Wednesday, September 13, 2017

Campobello Rocks

Deb and I visited the most northeastern point in the continental United States: Lubec, Maine. The sun rises there before anywhere else in the country. It's that part of Maine that juts out to the right directly into the Bay of Fundy. Amusingly, though it is a lengthy drive north for us, Maine still has a *lot* more land north of it. The entire coastal area of Maine from Lubec downward, including Acadia National Park, is called "Down East" by Maine locals.

Crossing the bridge from Lubec to Campobello Island, brings one into the New Brunswick province of Canada! You generally need a passport these days to travel between the U.S. and Canada, so we made sure we brought our passports along. Visiting Campobello Island was definitely one of the highlights of our entire trip.

Colors on the Canadian Coast

Here's a Canadian view of the bridge between Lubec (United States) and Campobello Island (Canada).

Canada Meets U.S.

A view of Lubec from Campobello, Island.

View of Lubec from Canada

We saw lots of seals in the water near high tide, as that's when they are able to find more food.

Accomplished Swimmer

Fishing is a huge industry in this part of the country. Plenty of seafood available in every restaurant, especially delicious lobster, of course.

Two Girls

We were the only people on Raccoon Beach, where we began our walk along a gorgeous trail to Liberty Point. It was one of the most enjoyable hikes we've ever been on!

Raccoon Beach

Mossy Trail

Canadian Shoreline

The wildflowers were incredible.

Deb Among the Wildflowers

Joyous Day

Along the trail we visited the Sunsweep sculpture, seen below on the right hand side. There are two other related sculptures across North America at the same latitude. They signify a friendship bond between the U.S. and Canada.

Sunsweep Sculpture

The lighthouse on the northern tip of Campobello Island shows on Google maps as being on a separate island, but one can walk to it during low tide.

Extreme Hazard

There is a system of bridges and ladders one needs to navigate to get to the lighthouse.

Bridge Walk

Bay of Fundy tides move 25 feet in this location. In the photo below, taken at low tide, the top of the dark area is the approximate line of the high tide.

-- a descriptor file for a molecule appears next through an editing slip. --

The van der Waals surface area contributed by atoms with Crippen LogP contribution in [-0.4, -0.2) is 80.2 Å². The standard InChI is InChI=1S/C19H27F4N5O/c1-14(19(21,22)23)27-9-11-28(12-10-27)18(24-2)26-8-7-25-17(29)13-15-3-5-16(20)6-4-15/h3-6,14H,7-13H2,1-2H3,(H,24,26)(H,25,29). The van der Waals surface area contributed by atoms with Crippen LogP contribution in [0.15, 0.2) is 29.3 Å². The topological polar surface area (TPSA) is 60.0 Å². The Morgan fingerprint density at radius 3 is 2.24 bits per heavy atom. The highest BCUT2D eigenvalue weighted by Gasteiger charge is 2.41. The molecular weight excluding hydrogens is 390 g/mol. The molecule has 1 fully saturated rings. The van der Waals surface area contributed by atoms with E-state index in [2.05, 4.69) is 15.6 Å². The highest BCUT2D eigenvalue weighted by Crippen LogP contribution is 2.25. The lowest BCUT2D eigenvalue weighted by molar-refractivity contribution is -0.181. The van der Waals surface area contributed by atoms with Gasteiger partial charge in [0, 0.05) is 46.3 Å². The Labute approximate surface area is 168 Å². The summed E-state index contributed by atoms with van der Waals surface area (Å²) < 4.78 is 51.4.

Head Harbor Lightstation

Here's one of the ladders needed to traverse the low tide ocean floor. I had to ignore my fear of heights going up and down these steep see-through crooked ladders.

Don't Look Down

The red and white theme is very pervasive here:) We were told it is Saint George's Cross.

Standing Tall

The wide angle end of my zoom (12 mm; 24 mm equiv.) enhanced the perspective in this next photo.


I took this next picture of smiling Debra from way down below her on the "beach" - which is only a beach at low tide, as otherwise it is completely underwater - using my telephoto lens. I was actually 110 feet away, according to the camera's metadata.

Open Arm Rejoice

After returning back to Lubec, I tried some night shots using my new tripod that I'd brought with me. It is hard to appreciate just how dark it was for these next photos, but it was quite dark out. Our unaided eyes could see only the very brightest light in this next photograph. The long exposure photograph actually allows one to "see" things otherwise unseen in the dark. My camera could not successfully autofocus on the lighthouse, so I had to use manual focus mode. Of course manually focusing wasn't much easier. I couldn't really focus on the lighthouse light itself, but rather I had to focus on the reflection in the water. This is 4 sec. at f/2.8, ISO 1000:

Mulholland Point Light Doing Its Job

There was more available light on Lubec's deserted streets, thanks to the street lights. This is 3.2 secs. at f/5.0, ISO 200:

Lubec At Night

Another shot looking from Lubec at the Canadian end of the bridge, from Lubec. The lights are at the Customs buildings for the border crossing. They're open 24 hours:)

Customs Lights

Here's a mermaid I spotted in downtown Lubec:

Quoddy Red Head

Not much going on in Lubec at this hour. In fact, someone pulled up in a car and parked directly behind us perhaps to watch what we were doing; he might have been a police officer but he didn't leave his unmarked vehicle. Is it unusual to be setting up a tripod and grabbing pictures of a deserted town at night?

Nightlife in Lubec

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